GD: Absolutely I agree, however currently the issue is we don’t have the critical mass to get our own specialists to do this. These programmes exist in other wine countries like Australia, France and Italy. How do we interact with other regions to try to benefit from some of that expertise? A lot of CSIRO’s marker-assisted selection is about growing grapes in a warmer environment, and maintaining colour and acidity. That isn’t an issue for us. How do we capitalize on this expertise when you have a small industry?

JG: Can you tell me a bit about Plumpton’s Wine Division that you are heading-up?

GD: We like to see Plumpton as the UK’s centre of excellence for wine education, training and research. They are all important to us, but we are best known for education. There aren’t many growers or winemakers or people working in the UK wine industry that haven’t received some sort of education or training at Plumpton..

We offer degrees all the way from level 4 to level 7. We offer a BSc in viticulture and oenology that is validated through the RAU. It is a traditional viticulture and oenology bachelor’s degree and trains people to be vineyard managers or winemakers, but where it differs from other degrees around the world is that there is a very strong practical component to it. We have a commercial vineyard and a commercial winery, and students spend a lot of the first year in the vineyard and a lot of the second year in the winery. We also sandwich an overseas vineyard placement or a vintage between the second and third year. Our students come out with a high level of practical expertise. This is what we think differentiates it from other degrees out there. If you went to UC Davis you wouldn’t get anything like the time that a Plumpton student has available to them in the winery, for instance. This is our most popular course with a cohort of around 25 to 30. This degree can also be a two-year foundation degree.

Most of the students come from the UK. There’s a diverse age range: the average age is late twenties but it is not unusual to have people in their forties and fifties doing our degree. They all have a love for wine and the vineyard. We pick up a lot of career changers. We don’t pick up a lot of students straight out of school, but we would love to. Five to ten percent of the students are from overseas, mostly from Europe. The degree is certainly an international one, so we would definitely like to attract more  potential students outside of Europe. It is a degree taught in English in an English-speaking country that is very close to old world wine regions. We think this is a very attractive for someone from Australia, New Zealand, the USA or South Africa.

We have a business degree also: an BA in wine business. It is a smaller cohort and we’d like to increase it.  There is also a two-year foundation degree. A vocational programme designed to provide a knowledge and working understanding of the UK domestic wine industry, international wine production and core business skills. There are three strands, first is a grounding of information relating to core business skills, such as operations management, marketing, consumer behaviour and human resources. This is then applied and contextualised directly to the ever-changing global wine industry and we critically evaluate both the domestic and international wine markets as well as the key distribution channels for wine. London is a really important city in terms of the wine trade, so our business students usually end up in exciting jobs all over the world.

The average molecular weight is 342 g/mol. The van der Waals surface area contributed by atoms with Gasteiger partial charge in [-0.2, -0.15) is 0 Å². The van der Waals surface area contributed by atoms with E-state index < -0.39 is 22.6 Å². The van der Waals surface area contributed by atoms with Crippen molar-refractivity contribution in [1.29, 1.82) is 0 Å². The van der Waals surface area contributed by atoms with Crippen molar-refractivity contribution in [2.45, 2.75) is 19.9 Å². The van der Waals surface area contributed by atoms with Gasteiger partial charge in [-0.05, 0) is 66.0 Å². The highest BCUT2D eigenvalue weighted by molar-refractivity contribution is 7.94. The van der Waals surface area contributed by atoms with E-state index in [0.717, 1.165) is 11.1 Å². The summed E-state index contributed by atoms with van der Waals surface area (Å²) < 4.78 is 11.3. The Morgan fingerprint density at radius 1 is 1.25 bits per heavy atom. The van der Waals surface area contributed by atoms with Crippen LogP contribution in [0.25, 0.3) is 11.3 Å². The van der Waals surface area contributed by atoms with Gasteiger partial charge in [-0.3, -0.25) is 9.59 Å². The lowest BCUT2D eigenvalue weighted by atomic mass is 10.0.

Six to seven years ago we also introduced a masters degree in viticulture and oenology. It has become increasingly popular and our intake for this is 15-20 per year. This is a conversion degree, so you don’t have to have done anything with grapes and wine, but you have to have some science. A lot of career changers do this. It fast tracks them as vineyard managers and winemakers. The most exciting part of this course is they get to do a 6 month placement project, and this is where we do a lot of our research.

We also have a brand new apprenticeship program. This is over two years and is delivered in 10 weekly blocks over this period. This is exciting because it is the first time an apprenticeship has been offered nationally in viticulture in the country. We have nine apprentices in this first cohort, and they are two months into the course.

In the Plumpton winery

JG: What’s the job scene like in wine in the UK?

GD: The biggest need is for trained people to work in vineyards. It is not difficult to get a job in vineyards. You aren’t necessarily going to walk straight  into a well-paid vineyard manager’s job, but it’s not difficult to work your way up quickly. There are lots of jobs for winemakers, but people normally start as assistant winemakers or cellar hands. Again, it’s a case of working your way up. For most of our students, if they want a job in a winery or a vineyard, they will end up with one. And not always in this country. Some of last year’s graduates are working in the USA, France and Italy. While it’s not easy work, it is rewarding, and the scope of potential career paths is exciting.

JG: What do you think is going to happen over the next few years with English wine?

GD: Because of the yields and the labour-intensive nature of our vineyards, it is an interesting situation. To make it pay, you need to get a premium price for your wine. As more vineyards come online, I’m not sure what is going to happen. There will be a lot of fruit, a lot of wine. Is the industry going to be able to find markets for this wine at a price point that will be competitive and economically sustainable? We are probably going to almost double vineyard area to 6500 hectares in seven or so years, and we are sitting on about 3500 hectares at the moment. A lot of that 3500 hectares has been planted over the last few years, so as that fruit comes online, and as markets develop (or don’t develop), we will see some sort of sifting. Some people might drop out of the industry, and there might be some consolidation of vineyards. It very much depends on what happens with the product, and what happens with the marketing of the product.